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October 25, 2011 eNewsletter

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October 25, 2011

Dear friend,

The busy autumn holiday season is behind us — phew! This weekend we start a new month according to the Hebrew calendar, Cheshvan, which is thankfully void of any holidays, allowing for some much needed downtime.


News from IFF

Ever since Slingshot started publishing its annual guide to the fifty most innovative Jewish non-profits, InterfaithFamily.com has been included. This year we're excited and honored to be recognized as a "Standard Bearer"! Read more in our press release.

Some Jewish leaders think that interfaith families don't want to attend programs "for interfaith families," that they want to attend general programs for everyone instead. Since December 2009 we've been asking that question in our December Holidays and Passover/Easter Surveys. Now we're reporting on the results: significant percentages of interfaith families in fact are interested in programs developed and explicitly marketed as "for interfaith families" — confirming the need for the Jewish community to offer those kinds of programs. Read more in Interfaith Families Prefer Programs Marketed as "For Interfaith Families".


Sukkot

Sukkot may now be behind us, but questions still linger. What's with the huts? Our new video shows all about the temporary shelter, known as a "sukkah," built for the holiday, as well as its construction and how to build your own. Read (and watch) more in What's a Sukkah?

In recent conversations about Sukkot, I heard a common theme: People understand that we build a sukkah and that we shake four species, known as lulav and etrog, but they want to know why. "I get that it's a harvest thing but..." is a trailing thought I've heard articulated repeatedly. So here's my guide to the less commonly known aspects of Sukkot. Keep it handy for next year as the questions are renewed. Read more in Sukkot: More Than Just a "Harvest Thing".

While we cannot be certain about what motivated those Pilgrim settlers to initiate a feast of thanksgiving, it is likely that they consciously drew on a model well-known to them from the Bible they cherished. Read more in Thanksgiving: A Harvest Festival with Roots in Sukkot.


Families and Parenting

Shabbat can be a wonderful time to read with our kids. Elias Kass reviewed four books, all dealing with Shabbat themes, that would make great stories to share with our families on the Sabbath itself, or any other day of the week. Read more in Shabbat Reading with Kids.

Soon-to-be mom Ketura blogged about the adoption process, hope and miracles. Read more in The Call.


Pop Culture

The press made some interesting (and inaccurate) observations about Ivanka Trump and Jared Kushner's Sukkot holiday observances. We just couldn't let them slide. Read more in They Just Don't Get It.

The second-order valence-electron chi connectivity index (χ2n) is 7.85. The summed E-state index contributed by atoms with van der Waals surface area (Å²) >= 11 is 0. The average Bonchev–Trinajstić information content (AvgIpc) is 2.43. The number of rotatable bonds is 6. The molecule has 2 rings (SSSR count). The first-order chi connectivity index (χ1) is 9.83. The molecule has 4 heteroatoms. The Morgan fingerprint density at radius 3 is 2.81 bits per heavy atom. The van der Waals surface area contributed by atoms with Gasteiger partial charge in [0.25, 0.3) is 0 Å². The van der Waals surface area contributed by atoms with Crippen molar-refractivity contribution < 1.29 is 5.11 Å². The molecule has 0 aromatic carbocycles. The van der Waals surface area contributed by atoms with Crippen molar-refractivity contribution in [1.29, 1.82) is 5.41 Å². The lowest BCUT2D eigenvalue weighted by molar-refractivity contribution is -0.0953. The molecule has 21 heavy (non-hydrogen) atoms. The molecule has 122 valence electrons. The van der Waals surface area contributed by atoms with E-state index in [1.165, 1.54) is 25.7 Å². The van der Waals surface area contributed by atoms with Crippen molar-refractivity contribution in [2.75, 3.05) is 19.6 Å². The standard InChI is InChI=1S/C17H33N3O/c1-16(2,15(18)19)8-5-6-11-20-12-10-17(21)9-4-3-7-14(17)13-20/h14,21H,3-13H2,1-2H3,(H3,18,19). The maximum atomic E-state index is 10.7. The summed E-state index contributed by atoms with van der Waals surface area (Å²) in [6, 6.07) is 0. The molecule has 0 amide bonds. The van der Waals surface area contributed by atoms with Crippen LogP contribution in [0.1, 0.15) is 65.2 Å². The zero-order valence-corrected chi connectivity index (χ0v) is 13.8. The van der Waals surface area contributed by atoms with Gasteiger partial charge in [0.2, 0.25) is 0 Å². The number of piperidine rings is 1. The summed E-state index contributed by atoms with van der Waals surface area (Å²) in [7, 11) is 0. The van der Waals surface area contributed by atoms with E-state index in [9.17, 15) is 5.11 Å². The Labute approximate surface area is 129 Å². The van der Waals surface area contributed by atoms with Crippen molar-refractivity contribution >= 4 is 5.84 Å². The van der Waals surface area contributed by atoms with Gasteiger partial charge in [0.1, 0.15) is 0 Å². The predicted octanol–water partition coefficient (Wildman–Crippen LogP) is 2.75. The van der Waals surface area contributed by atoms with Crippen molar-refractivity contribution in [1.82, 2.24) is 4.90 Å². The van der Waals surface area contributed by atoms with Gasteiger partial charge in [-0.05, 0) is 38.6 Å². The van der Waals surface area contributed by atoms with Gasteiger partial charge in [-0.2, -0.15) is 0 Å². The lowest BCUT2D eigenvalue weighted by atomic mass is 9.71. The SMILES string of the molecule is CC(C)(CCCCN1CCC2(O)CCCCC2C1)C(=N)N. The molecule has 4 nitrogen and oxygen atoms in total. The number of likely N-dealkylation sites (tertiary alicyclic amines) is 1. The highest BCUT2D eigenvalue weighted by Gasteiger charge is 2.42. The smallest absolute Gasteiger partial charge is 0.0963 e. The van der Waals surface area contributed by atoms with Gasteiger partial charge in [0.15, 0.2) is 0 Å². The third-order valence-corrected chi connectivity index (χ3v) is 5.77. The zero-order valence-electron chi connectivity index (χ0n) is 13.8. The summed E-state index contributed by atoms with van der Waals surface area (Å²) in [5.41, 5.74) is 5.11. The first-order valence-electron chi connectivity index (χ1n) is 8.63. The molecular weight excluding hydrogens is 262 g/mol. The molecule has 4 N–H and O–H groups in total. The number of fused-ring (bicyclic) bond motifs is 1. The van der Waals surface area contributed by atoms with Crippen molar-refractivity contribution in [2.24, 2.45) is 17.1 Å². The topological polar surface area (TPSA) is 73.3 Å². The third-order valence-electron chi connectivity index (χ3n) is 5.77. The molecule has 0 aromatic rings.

In an exclusive, Stephanie Carey interviewed the star of Broadway's Chicago and Women on the Verge of a Nervous Breakdown about her career and interfaith family. Read more in Interview with Nikka Graff Lanzarone: Broadway Star.

Karen Kushner reviewed a new novel that she found significant for its portrayal of an interfaith relationship between a Jewish doctor and a Muslim poet, a relationship not only of warmth and respect between those two individuals but of their two families. Read more in A Novel of Muslim Jewish Love.


Wedding Blog

Yolanda and Arel are back, with a confession: they're not very good at planning, let alone wedding planning. Check out their latest video blog post! Read (and watch) more in Video 6: what to do when you suck at wedding planning.


Are you, or is a family member, Hindu, Muslim, Quaker, Buddhist or of another religion/faith with an interesting story to share about a ritual, holiday or life-cycle event with your interfaith family or interfaith relationship? I'd love to hear your story pitches! Contact me!

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Sincerely,

Benjamin Maron, Managing Editor

 

 

InterfaithFamily.com

 

The spring holiday commemorating the Exodus of the Jews from slavery in Egypt. The Hebrew name is "Pesach." A member of the Jewish clergy who leads a congregation in songful prayer. ("Hazzan" in Hebrew.) A language of West Semitic origins, culturally considered to be the language of the Jewish people. Ancient or Classical Hebrew is the language of Jewish prayer or study. Modern Hebrew was developed in the late-19th and early 20th centuries as a revival language; today it is spoken by most Israelis.
Hebrew for "booth," a temporary hut constructed for use during the week-long Jewish holiday of Sukkot ("booths"). Hebrew for "my master," the term refers to a spiritual leader and teacher of Torah. Often, but not always, a rabbi is the leader of a synagogue congregation.
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